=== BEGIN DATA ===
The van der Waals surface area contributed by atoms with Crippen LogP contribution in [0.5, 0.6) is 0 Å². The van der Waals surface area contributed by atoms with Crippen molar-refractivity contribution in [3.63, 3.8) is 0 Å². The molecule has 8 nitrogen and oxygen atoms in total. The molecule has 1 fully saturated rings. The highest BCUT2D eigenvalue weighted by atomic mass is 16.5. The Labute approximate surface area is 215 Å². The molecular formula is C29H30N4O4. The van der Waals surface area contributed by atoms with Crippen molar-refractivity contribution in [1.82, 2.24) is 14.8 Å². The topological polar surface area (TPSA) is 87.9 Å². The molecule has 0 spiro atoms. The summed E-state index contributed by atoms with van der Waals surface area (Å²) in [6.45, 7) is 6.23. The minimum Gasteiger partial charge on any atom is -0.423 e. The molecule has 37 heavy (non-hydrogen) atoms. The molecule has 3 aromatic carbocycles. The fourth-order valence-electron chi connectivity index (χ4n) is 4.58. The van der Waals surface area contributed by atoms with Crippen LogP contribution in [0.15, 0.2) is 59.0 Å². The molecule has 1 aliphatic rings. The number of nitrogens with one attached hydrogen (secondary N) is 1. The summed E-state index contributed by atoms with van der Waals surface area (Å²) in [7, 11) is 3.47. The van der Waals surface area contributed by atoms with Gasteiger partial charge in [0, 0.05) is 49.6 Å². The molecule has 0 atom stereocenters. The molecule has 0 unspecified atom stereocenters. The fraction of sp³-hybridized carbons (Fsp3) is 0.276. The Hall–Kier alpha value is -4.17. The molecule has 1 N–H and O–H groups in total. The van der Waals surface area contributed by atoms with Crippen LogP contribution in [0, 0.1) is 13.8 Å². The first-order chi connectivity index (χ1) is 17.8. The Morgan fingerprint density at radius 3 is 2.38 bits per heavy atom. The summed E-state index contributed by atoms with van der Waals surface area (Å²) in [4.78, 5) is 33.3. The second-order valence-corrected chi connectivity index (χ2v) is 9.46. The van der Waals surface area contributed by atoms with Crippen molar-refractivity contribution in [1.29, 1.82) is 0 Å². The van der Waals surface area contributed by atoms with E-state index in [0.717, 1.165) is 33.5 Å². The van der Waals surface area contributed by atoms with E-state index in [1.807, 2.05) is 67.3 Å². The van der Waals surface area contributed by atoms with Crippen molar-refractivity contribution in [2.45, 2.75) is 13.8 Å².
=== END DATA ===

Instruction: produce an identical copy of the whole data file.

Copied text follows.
The van der Waals surface area contributed by atoms with Crippen LogP contribution in [0.5, 0.6) is 0 Å². The van der Waals surface area contributed by atoms with Crippen molar-refractivity contribution in [3.63, 3.8) is 0 Å². The molecule has 8 nitrogen and oxygen atoms in total. The molecule has 1 fully saturated rings. The highest BCUT2D eigenvalue weighted by atomic mass is 16.5. The Labute approximate surface area is 215 Å². The molecular formula is C29H30N4O4. The van der Waals surface area contributed by atoms with Crippen molar-refractivity contribution in [1.82, 2.24) is 14.8 Å². The topological polar surface area (TPSA) is 87.9 Å². The molecule has 0 spiro atoms. The summed E-state index contributed by atoms with van der Waals surface area (Å²) in [6.45, 7) is 6.23. The minimum Gasteiger partial charge on any atom is -0.423 e. The molecule has 37 heavy (non-hydrogen) atoms. The molecule has 3 aromatic carbocycles. The fourth-order valence-electron chi connectivity index (χ4n) is 4.58. The van der Waals surface area contributed by atoms with Crippen LogP contribution in [0.15, 0.2) is 59.0 Å². The molecule has 1 aliphatic rings. The number of nitrogens with one attached hydrogen (secondary N) is 1. The summed E-state index contributed by atoms with van der Waals surface area (Å²) in [7, 11) is 3.47. The van der Waals surface area contributed by atoms with Gasteiger partial charge in [0, 0.05) is 49.6 Å². The molecule has 0 atom stereocenters. The molecule has 0 unspecified atom stereocenters. The fraction of sp³-hybridized carbons (Fsp3) is 0.276. The Hall–Kier alpha value is -4.17. The molecule has 1 N–H and O–H groups in total. The van der Waals surface area contributed by atoms with Crippen LogP contribution in [0, 0.1) is 13.8 Å². The first-order chi connectivity index (χ1) is 17.8. The Morgan fingerprint density at radius 3 is 2.38 bits per heavy atom. The summed E-state index contributed by atoms with van der Waals surface area (Å²) in [4.78, 5) is 33.3. The second-order valence-corrected chi connectivity index (χ2v) is 9.46. The van der Waals surface area contributed by atoms with Crippen molar-refractivity contribution in [1.29, 1.82) is 0 Å². The van der Waals surface area contributed by atoms with E-state index in [0.717, 1.165) is 33.5 Å². The van der Waals surface area contributed by atoms with E-state index in [1.807, 2.05) is 67.3 Å². The van der Waals surface area contributed by atoms with Crippen molar-refractivity contribution in [2.45, 2.75) is 13.8 Å².